"With all due respect, sir, that's where you're wrong. If this were the clouds of Jupiter, perhaps you'd be correct. But this planet's airspace has only been populated for a few decades; its surface has been for millennia. And your castle seems to be depriving my garden of its fair share of sunlight."

The recluse laughed coarsely. "Oh, you're a dirt-grubber, are you? Don't you think you're a bit out of your element?"

Alvar was now hovering at eye level, and decided the time had come to lose his temper. "Now listen, you pompous shit-brained waster non- contrib you! I've clocked more time in the air, and above, than you've spent eating, and from the looks of it that's a lot. If you spent some time grubbing in the dirt, maybe it'd do you some good, and it'd certainly improve that pasty complexion of yours."

"Nobody talks to Powys Tarant that way!" the man blustered.

"I will if I damn well want to. You're a throwback, Mr. Tarant, to the days when self-centeredness was considered a virtue. You can have yourself as close to your center as you want, but I'd rather you did it at the bottom of the Mariana Trench."

The recluse recovered some of his composure. "Now listen here. It's unfortunate that your vegetables are having light troubles, but frankly I couldn't care less, and it's not my responsibility to do anything about it. You're a fine one to talk about wasting, with your own plot of surface land while millions do have to live on the seafloor!"

"Ah, yes, Mr. Tarant. I recall your name now. You've done quite a bit of work on seafloor housing, haven't you? Very fine habitations, I've heard. I'm sure that those dome breaches were merely coincidental. No, wait, you managed to find scapegoats for them, didn't you? So are you moving into atmospheric habitations next?"

"You're kidding, right?" Tarant sneered. "I'm not letting any goddamn grubs up here if I can help it."

"Ah, so now I understand why floating buildings are considered so unsafe that only the very richest are able to use them. Thank you for clearing that up; I had wondered." Alvar smiled. "I'm almost done here anyway."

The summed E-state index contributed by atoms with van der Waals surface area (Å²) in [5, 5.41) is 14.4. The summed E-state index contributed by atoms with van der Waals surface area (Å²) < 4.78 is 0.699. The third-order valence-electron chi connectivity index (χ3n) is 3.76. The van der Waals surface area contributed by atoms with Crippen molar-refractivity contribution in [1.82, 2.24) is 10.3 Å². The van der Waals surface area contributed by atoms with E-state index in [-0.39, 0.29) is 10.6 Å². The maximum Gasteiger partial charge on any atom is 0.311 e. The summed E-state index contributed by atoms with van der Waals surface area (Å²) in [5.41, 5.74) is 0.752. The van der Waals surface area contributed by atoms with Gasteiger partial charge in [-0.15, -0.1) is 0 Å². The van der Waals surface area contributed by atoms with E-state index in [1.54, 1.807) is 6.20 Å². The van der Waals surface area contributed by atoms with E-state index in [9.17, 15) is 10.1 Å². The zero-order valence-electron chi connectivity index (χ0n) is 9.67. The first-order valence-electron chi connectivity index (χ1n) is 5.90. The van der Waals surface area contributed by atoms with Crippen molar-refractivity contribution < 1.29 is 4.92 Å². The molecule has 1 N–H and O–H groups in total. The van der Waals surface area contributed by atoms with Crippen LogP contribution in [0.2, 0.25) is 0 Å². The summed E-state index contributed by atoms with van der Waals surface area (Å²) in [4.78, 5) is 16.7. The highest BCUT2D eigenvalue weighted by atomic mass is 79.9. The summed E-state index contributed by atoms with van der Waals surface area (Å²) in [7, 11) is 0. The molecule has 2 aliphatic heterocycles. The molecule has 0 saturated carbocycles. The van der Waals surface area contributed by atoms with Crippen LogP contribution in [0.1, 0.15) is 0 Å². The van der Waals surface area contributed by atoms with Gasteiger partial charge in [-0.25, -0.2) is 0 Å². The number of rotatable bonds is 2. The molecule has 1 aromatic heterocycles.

"Good," Tarant said. "You can go back down and buy some sunlamps for your precious plants."

"No, that won't be necessary. You'll be moving along soon enough."

"Not a chance, grub." But Tarant's sneer had slipped somewhat.

"Can you feel that? There seemed to be some problem with your castle's guidance program. It was set to keep you stationary, against all the caprices of the currents of the lower atmosphere. But I've fixed that now. I believe the prevailing winds around here are westerly, and you'll probably have a few weeks before you drift over the ocean. Unfortunately, fixing the problem seemed to have necessitated erasing all your communications software."

"You can't--"

"Of course I can, Mr. Tarant. And I have. I'm sure you're set up very self-sufficiently here, and from your logs it looks like if you go incommunicado it probably won't be noticed for quite a while. It's been a while since you've been much of a contrib, Mr. Tarant. I bid you good day."

The carpet rose out of range of Tarant's belated clutching, and back through the skylight. It'd probably let in a little bit of rain, Alvar mused. That'd do him some good, too.

Hopefully the weeks until Tarant was recovered would give him a chance to get things moving towards rectifying the whole affair. Rhea still owed him a favour for that rescue he'd done a couple of decades ago, and with any luck he could put Tarant's company in the hands of the people who were actually running it right now. And keep the airspace over his garden clear.

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The Den of Ubiquity/ Aaron V. Humphrey / alfvaen@gmail.com